I’d quite like to write a book entitled ‘Advice to a young advocate’ which would give tips on how to influence the political system. I’d not be the right person to write all of it so I’d need a few co-authors too – I wonder what Tony Juniper would think of the idea.
There are a few tips in Fighting for Birds actually – like the story about sending a red rose to a Special Advisor in order to get a meeting (p283) and what to do if you are on a government committee (pp247-8), but there’s a lot more to tell.
Here are a couple of lessons which I think I learned. I know there has been quite a lot about killing things on this blog recently, it’s not a fixation with the subject just the way things have gone, and I’m afraid I will use a few examples from those areas to illustrate my points here.
1. Political pain
There are times to be nice and times to be firm. If you are firm then people sometimes think you are being nasty. Politicians want to be liked and there are lots of people encouraging them to do things. If you want them to do something and they don’t then you should think about punishing them. Not by beating them up but by criticising them. Politicians, but also organisations like NGOs, and even you, and even I, don’t like too much criticism. Of course, the impact of criticism varies in relation to who does the criticising. If you are a single voter then your criticism of the government doesn’t carry much weight – although if, as I do, you live in a marginal constituency then anything you do carries a bit more weight. But if you are an NGO with a large membership then association with you is craved by politicians (see yesterday’s blog) and even the faintest whiff of censure is noticed. You have to use that power wisely, but you have to use it sometimes otherwise you are seen as weak and a push-over.
When I criticised the RSPB over vicarious liability in this blog on Monday (in a pretty mild way) that was what I was doing – using my rather limited influence to make a point (whether it made any difference or not, I don’t know). The RSPB can rely on my almost universal support but there are going to be times when we don’t agree, and that’s fine, but I’m still an advocate and I’m still advocating. When, in response, ‘Linnet’ criticised me for doing that (see comments on Monday’s blog) it made me think (but no, in this case, it didn’t change my mind at all – but it made me think). And when the RSPB occasionally gets out of its pram then it will make others think too. I’m looking forward to the next outing from the pram.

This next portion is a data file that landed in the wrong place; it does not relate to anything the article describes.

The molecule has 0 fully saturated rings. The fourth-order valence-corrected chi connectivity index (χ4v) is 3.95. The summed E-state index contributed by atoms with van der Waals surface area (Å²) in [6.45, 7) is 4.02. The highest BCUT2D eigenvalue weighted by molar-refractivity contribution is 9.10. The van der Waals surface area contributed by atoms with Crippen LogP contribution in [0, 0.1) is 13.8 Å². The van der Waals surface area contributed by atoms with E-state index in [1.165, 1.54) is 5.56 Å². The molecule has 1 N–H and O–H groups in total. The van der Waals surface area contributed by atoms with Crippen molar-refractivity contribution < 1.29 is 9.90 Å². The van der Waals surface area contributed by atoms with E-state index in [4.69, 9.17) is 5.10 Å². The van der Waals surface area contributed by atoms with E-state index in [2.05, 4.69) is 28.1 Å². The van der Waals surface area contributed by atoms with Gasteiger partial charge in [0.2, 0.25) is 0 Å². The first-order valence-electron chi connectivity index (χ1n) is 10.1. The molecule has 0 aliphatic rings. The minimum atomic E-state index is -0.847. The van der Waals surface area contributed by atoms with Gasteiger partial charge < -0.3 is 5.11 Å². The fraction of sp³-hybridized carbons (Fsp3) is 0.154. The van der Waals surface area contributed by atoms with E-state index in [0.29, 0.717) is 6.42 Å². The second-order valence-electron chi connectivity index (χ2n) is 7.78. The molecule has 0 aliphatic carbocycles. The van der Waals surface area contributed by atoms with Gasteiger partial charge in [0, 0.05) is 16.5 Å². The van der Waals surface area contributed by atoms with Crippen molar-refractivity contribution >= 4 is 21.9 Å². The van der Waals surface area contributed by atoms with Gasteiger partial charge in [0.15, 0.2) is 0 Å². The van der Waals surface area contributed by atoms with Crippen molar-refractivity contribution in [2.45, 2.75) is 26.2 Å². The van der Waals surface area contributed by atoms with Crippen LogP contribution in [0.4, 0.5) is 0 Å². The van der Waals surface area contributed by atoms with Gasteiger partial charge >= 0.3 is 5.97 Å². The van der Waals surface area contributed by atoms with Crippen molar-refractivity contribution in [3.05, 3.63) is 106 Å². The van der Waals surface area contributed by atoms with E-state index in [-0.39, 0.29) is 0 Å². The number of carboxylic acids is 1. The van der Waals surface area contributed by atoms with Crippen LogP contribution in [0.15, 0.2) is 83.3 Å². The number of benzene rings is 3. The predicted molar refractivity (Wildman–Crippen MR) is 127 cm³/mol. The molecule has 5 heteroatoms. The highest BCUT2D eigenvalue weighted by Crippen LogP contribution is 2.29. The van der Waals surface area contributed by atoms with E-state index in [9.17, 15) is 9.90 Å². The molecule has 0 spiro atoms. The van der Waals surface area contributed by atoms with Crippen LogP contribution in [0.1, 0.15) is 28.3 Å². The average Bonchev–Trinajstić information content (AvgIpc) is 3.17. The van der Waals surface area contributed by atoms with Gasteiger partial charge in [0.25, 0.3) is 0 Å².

2. Who to believe?
As an advocate you will often be talking about things about which you are not expert. I’ve done it for years and I’m doing it still. There are subjects on which I am expert, and there are others where I know a lot more about them than the average person, but in most areas there are lots of people who know more about the subject than I do. Let’s take lead poisoning and lead in food – I know more about these issues than most people would want to know, but far far less than some people know. About guns and ballistics – I know practically nothing.
And so, you have to get used to being told that you are wrong and coping with it. I am rarely told that I am wrong about birds (even when I am – it happens) because most people think I know what I am talking about (and, generally, I do).
It’s good not to go beyond what you know – but it’s also good to have a healthy disregard for what the other guy says. This week I was told categorically on Facebook, by a hunter (who might be expected to know more about this than I do) that bismuth is carcinogenic and therefore would be an awful alternative for lead shot. It took a lifetime’s experience to wonder whether this was right or not (rather than to accept it) and two minutes to get to this entry in Wikipedia which contains the phrase Scientific literature concurs that bismuth and most of its compounds are less toxic compared to other heavy metals (lead, antimony, etc.) and that it is not bioaccumulative. They have low solubilities in the blood, are easily removed with urine, and showed no carcinogenic, mutagenic or teratogenic effects in long-term tests on animals (up to 2 years). When I put this to my informant on Facebook he admitted he was wrong and said he must have been thinking of Tungsten (although, on checking, that is quite a complicated story which I won’t go into with you (but, yes, I have now gone into it)).
That was just a conversation on a social media site where you might not expect complete accuracy. When I read the BASC statement on the FSA advice I was struck, as I’m sure some of you were, by the statement that chocolate contains more lead (per g) than does game meat. Crikey!, I thought, Does it? And then I thought, They must have checked their facts, surely? And then I thought, Well maybe they have but maybe they haven’t, so I will.